The King who Married the Cock's Daughter
KING EFFIOM of Duke Town, Calabar, was very fond of pretty maidens, and whenever
he heard of a girl who was unusually good-looking, he always sent for her, and
if she took his fancy, he made her one of his wives.
This he could afford to do, as he was a rich man, and could pay any dowry which
the parents asked, most of his money having been made by buying and selling
Effiom had two hundred and fifty wives, but he was never content, and wanted to
have all the finest women in the land. Some of the king's friends, who were
always on the look-out for pretty girls, told Effiom that the Cock's daughter
was a lovely virgin, and far superior to any of the king's wives.
Directly the king heard this he sent for the Cock, and said he intended to have
his daughter as one of his wives. The Cock, being a poor man, could not resist
the order of the king, so he brought his daughter, who was very good-looking and
pleased the king immensely.
When the king had paid the Cock a dowry of six puncheons of palm-oil, the Cock
told Effiom that if he married his daughter he must not forget that she had the
natural instincts of a hen, and that he should not blame Adia unen (his
daughter) if she picked up corn whenever she saw it. The king replied that he
did not mind what she ate so long as he possessed her.
The king then took Adia unen as his wife, and liked her so much, that he
neglected all his other wives, and lived entirely with Adia unen, as she suited
him exactly and pleased him more than any of his other wives.
She also amused the king, and played with him and enticed him in so many
different ways that he could not live without her, and always had her with him
to the exclusion of his former favourites, whom he would not even speak to or
notice in any way when he met them.
This so enraged the neglected wives that they met together, and although they
all hated one another, they agreed so far that they hated the Cock's daughter
more than any one, as now that she had come to the king none of them ever had a
chance with him.
Formerly the king, although he always had his favourites, used to favour
different girls with his attentions when they pleased him particularly. That was
very different in their opinion to being excluded from his presence and all his
affections being concentrated on one girl, who received all his love and
In consequence of this they were very angry, and determined if possible to
disgrace Adia unen. After much discussion, one of the wives, who was the last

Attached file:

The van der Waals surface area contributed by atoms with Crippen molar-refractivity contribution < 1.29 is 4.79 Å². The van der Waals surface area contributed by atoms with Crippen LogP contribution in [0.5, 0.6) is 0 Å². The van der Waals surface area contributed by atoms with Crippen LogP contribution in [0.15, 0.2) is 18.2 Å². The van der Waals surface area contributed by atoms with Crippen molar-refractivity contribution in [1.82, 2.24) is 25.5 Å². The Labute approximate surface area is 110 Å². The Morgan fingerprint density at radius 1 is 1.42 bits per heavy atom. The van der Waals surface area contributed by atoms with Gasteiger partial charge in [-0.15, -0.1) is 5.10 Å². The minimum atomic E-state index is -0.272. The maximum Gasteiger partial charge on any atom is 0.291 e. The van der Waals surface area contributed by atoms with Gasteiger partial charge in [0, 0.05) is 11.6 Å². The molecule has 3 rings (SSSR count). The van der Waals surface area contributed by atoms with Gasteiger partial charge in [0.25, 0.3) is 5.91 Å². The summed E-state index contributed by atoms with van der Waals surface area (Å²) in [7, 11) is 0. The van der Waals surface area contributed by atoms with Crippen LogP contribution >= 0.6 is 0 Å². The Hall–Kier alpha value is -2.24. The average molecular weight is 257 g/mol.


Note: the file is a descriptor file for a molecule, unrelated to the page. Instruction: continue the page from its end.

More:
favourite, and whom the arrival of the Cock's daughter had displaced, said:
"This girl, whom we all hate, is, after all, only a Cock's daughter, and we can
easily disgrace her in the king's eyes, as I heard her father tell the king that
she could not resist corn, no matter how it was thrown about."
Very shortly after the king's wives had determined to try and disgrace Adia
unen, all the people of the country came to pay homage to the king.
This was done three times a year, the people bringing yams, fowls, goats, and
new corn as presents, and the king entertained them with a feast of foo-foo,
palm-oil chop, and tombo. A big dance was also held, which was usually kept
up for several days and nights.
Early in the morning the king's head wife told her servant to wash one head of
corn, and when all the people were present she was to bring it in a calabash and
throw it on the ground and then walk away. The corn was to be thrown in front of
Aida unen, so that all the people and chiefs could see.
About ten o'clock, when all the chiefs and people had assembled, and the king
had taken his seat on his big wooden chair, the servant girl came and threw the
corn on the ground as she had been ordered. Directly she had done this Adia unen
started towards the corn, picked it up, and began to eat. At this all the people
laughed, and the king was very angry and ashamed.
The king's wives and many people said that they thought the king's finest wife
would have learnt better manners than to pick up corn which had been thrown away
Others said: "What can you expect from a Cock's daughter? She should not be
blamed for obeying
[1. Tombo is an intoxicating drink made from the juice which is extracted from
the tombo palm, and which ferments very quickly. It is drawn from the tree twice
a day-in the morning very early, and again in the afternoon.]
Her natural instincts." But the king was so vexed, that he told one of his
servants to pack up Adia unen's things and take them to her father's house. And
this was done, and Aida unen returned to her parents.
That night the king's third wife, who was a friend of Adia unen's, talked the
whole matter over with the king, and explained to him that it was entirely owing
to the jealousy of his head wife that Adia unen had been disgraced. She also
told him that the whole thing had been arranged beforehand in order that the
king should get rid of Adia unen, of whom all the other wives were jealous.
When the king heard this he was very angry, and made up his mind to send the
jealous woman back to her parents empty-handed, without her clothes and
When she arrived at her father's house the parents refused to take her in, as
she had been given as a wife to the king, and whenever the parents wanted
anything, they could always get it at the palace. It was therefore a great loss
to them. She was thus turned into the streets, and walked about very miserable,
and after a time died, very poor and starving.
The king grieved so much at having been compelled to send his favourite wife
Adia unen away, that he died the following year. And when the people saw that
their king had died of a broken heart, they passed a law that for the future no
one should marry any bird or animal.